Kaine and Flake said they hoped their measure, which would also sunset in three years and repeal the 2002 AUMF, would be a "starting point for debate." 

The Kaine-Flake measure has a clause making the AUMF the sole statutory authority for U.S. military action against ISIS. It would also specify that the "use of significant U.S. ground troops in combat" -- except to protect U.S. citizens from imminent threat -- would be inconsistent with the use of force. 

"It's inexcusable that Congress has let 10 months of war go by without authorizing the U.S. mission against ISIL," said Kaine, who has been a leading voice calling for an authorization of force. 

"Our military has been waging war against ISIL since last September, and Congress has been appropriating funds to pay for those operations. It's past time for Congress to formally voice its support of the mission itself," added Flake.

ARMY WEBSITE HACKED BY SYRIA? The Army's website was breached on Monday by the group known as the Syrian Electronic Army, reported The Hill's David McCabe. 

"Today an element of the Army.mil service provider's content was compromised," Brig. Gen. Malcolm B. Frost said in a statement about the hack. "After this came to our attention, the Army took appropriate preventive measures to ensure there was no breach of Army data by taking down the website temporarily."

Ars Technica reported that the group had left a message claiming responsibility.

"Your commanders admit they are training the people they have sent you to die fighting," the group said.

The website of U.S. Strategic Command also seemed to experience a disruption, but was still accessible around 4:00 p.m. ET.

Lieutenant Colonel Martin L. O'Donnell, a spokesperson for U.S. Strategic Command, said that he was unaware of any issues with their website.

The reported attack echoes other incidents involving the group. In May, they claimed responsibility for vandalizing The Washington Post's mobile website.

The group supports Syrian President Bashar Assad and targets outlets it believes treat him unfairly.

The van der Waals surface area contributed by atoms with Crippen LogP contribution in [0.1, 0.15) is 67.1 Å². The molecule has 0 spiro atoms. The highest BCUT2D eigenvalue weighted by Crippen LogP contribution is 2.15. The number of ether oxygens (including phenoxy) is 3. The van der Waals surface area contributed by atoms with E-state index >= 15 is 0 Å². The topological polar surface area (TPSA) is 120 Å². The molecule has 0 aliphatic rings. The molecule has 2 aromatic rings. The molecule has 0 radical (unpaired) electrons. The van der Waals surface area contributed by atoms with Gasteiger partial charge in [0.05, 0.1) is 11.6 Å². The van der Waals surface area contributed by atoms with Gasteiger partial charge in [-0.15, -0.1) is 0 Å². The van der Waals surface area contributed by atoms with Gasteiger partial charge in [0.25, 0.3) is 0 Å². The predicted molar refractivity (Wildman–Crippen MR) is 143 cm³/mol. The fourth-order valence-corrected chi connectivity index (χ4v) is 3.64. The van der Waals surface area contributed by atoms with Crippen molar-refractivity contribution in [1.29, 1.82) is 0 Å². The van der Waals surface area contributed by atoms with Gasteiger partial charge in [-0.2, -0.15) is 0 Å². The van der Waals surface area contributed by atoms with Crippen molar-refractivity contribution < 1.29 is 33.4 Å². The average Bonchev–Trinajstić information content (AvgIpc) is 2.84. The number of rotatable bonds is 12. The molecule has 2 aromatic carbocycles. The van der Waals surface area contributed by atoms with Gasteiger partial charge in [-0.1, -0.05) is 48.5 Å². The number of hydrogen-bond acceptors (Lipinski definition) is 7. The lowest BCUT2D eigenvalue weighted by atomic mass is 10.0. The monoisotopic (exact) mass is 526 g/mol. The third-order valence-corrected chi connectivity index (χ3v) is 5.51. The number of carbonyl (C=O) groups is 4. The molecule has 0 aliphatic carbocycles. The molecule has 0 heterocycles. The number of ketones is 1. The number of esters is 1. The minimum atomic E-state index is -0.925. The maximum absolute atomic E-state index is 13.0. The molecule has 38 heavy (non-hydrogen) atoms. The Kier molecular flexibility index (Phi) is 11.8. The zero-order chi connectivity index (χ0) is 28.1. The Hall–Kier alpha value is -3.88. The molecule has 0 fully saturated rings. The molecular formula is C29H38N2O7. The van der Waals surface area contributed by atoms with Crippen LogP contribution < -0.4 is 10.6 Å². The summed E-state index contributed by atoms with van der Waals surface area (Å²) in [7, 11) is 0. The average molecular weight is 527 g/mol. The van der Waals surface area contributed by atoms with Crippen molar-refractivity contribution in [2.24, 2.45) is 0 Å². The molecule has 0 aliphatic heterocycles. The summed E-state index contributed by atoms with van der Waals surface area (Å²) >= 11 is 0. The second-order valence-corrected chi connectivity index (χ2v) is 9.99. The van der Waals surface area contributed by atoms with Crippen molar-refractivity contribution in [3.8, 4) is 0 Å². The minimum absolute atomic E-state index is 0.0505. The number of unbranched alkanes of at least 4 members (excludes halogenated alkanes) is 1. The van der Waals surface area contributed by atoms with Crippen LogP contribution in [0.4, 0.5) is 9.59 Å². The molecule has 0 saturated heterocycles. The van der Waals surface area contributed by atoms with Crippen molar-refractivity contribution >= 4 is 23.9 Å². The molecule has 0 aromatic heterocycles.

RUBIO TRIES TO BLOCK GITMO TRANSFERS: Sen. Marco RubioMarco Antonio RubioPompeo: Countries must 'step up,' provide 'transparent' coronavirus information to save lives China did not count coronavirus positives if patient had no symptoms: report Trump seeks to sell public on his coronavirus response MORE (R-Fla.) is hoping to use an annual defense bill to limit President Obama's ability to close the Guantanamo Bay prison, reported The Hill's Jordain Carney. 

The 2016 contender filed an amendment to the National Defense Authorization Act (NDAA) that would block funds from being used on a program to close the detention facility. 

Rubio also filed a separate amendment establishing requirements that must be met before the United States could hand back the Guantanamo naval station to Cuba. 

Rubio is the latest Republican to offer language meant to block President Obama from closing the prison.

The defense bill spearheaded by Sen. John McCainJohn Sidney McCainGOP senator suspending campaign fundraising, donating paycheck amid coronavirus pandemic Biden's pick for vice president doesn't matter much Juan Williams: Biden's promises on women are a big deal MORE (R-Ariz.) would allow the administration to close the prison if Congress approves of a plan for doing so. 


-- US hits paydirt with ISIS raid

-- US, allies flex military muscle in Baltic region

-- Army secretary to step down

-- Week ahead: Showdown looms over defense spending

-- Obama: Hacking is going to get worse